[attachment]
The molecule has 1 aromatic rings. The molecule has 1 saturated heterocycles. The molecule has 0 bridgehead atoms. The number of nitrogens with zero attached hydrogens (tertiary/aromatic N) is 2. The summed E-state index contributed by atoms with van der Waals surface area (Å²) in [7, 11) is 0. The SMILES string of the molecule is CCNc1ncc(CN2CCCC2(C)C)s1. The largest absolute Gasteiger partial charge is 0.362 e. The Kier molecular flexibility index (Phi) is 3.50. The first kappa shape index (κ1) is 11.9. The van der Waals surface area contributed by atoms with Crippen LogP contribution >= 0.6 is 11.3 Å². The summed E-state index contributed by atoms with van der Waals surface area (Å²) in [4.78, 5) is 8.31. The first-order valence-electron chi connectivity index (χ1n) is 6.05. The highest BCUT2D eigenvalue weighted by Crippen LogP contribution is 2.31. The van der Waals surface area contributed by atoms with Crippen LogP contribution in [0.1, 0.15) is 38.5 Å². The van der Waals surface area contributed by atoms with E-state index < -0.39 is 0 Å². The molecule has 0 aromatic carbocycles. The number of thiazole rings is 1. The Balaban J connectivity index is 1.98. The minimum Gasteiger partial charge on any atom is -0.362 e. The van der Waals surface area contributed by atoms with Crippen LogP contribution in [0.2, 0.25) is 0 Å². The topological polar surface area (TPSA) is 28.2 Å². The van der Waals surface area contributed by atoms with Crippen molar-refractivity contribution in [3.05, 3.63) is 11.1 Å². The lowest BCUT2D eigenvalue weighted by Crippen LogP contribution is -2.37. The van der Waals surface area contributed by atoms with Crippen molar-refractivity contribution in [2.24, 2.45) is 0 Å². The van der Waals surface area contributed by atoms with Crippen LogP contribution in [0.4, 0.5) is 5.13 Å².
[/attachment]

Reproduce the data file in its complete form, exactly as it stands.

The molecule has 1 aromatic rings. The molecule has 1 saturated heterocycles. The molecule has 0 bridgehead atoms. The number of nitrogens with zero attached hydrogens (tertiary/aromatic N) is 2. The summed E-state index contributed by atoms with van der Waals surface area (Å²) in [7, 11) is 0. The SMILES string of the molecule is CCNc1ncc(CN2CCCC2(C)C)s1. The largest absolute Gasteiger partial charge is 0.362 e. The Kier molecular flexibility index (Phi) is 3.50. The first kappa shape index (κ1) is 11.9. The van der Waals surface area contributed by atoms with Crippen LogP contribution >= 0.6 is 11.3 Å². The summed E-state index contributed by atoms with van der Waals surface area (Å²) in [4.78, 5) is 8.31. The first-order valence-electron chi connectivity index (χ1n) is 6.05. The highest BCUT2D eigenvalue weighted by Crippen LogP contribution is 2.31. The van der Waals surface area contributed by atoms with Crippen LogP contribution in [0.1, 0.15) is 38.5 Å². The van der Waals surface area contributed by atoms with E-state index < -0.39 is 0 Å². The molecule has 0 aromatic carbocycles. The number of thiazole rings is 1. The Balaban J connectivity index is 1.98. The minimum Gasteiger partial charge on any atom is -0.362 e. The van der Waals surface area contributed by atoms with Crippen LogP contribution in [0.2, 0.25) is 0 Å². The topological polar surface area (TPSA) is 28.2 Å². The van der Waals surface area contributed by atoms with Crippen molar-refractivity contribution in [3.05, 3.63) is 11.1 Å². The lowest BCUT2D eigenvalue weighted by Crippen LogP contribution is -2.37. The van der Waals surface area contributed by atoms with Crippen molar-refractivity contribution in [2.24, 2.45) is 0 Å². The van der Waals surface area contributed by atoms with Crippen LogP contribution in [0.4, 0.5) is 5.13 Å².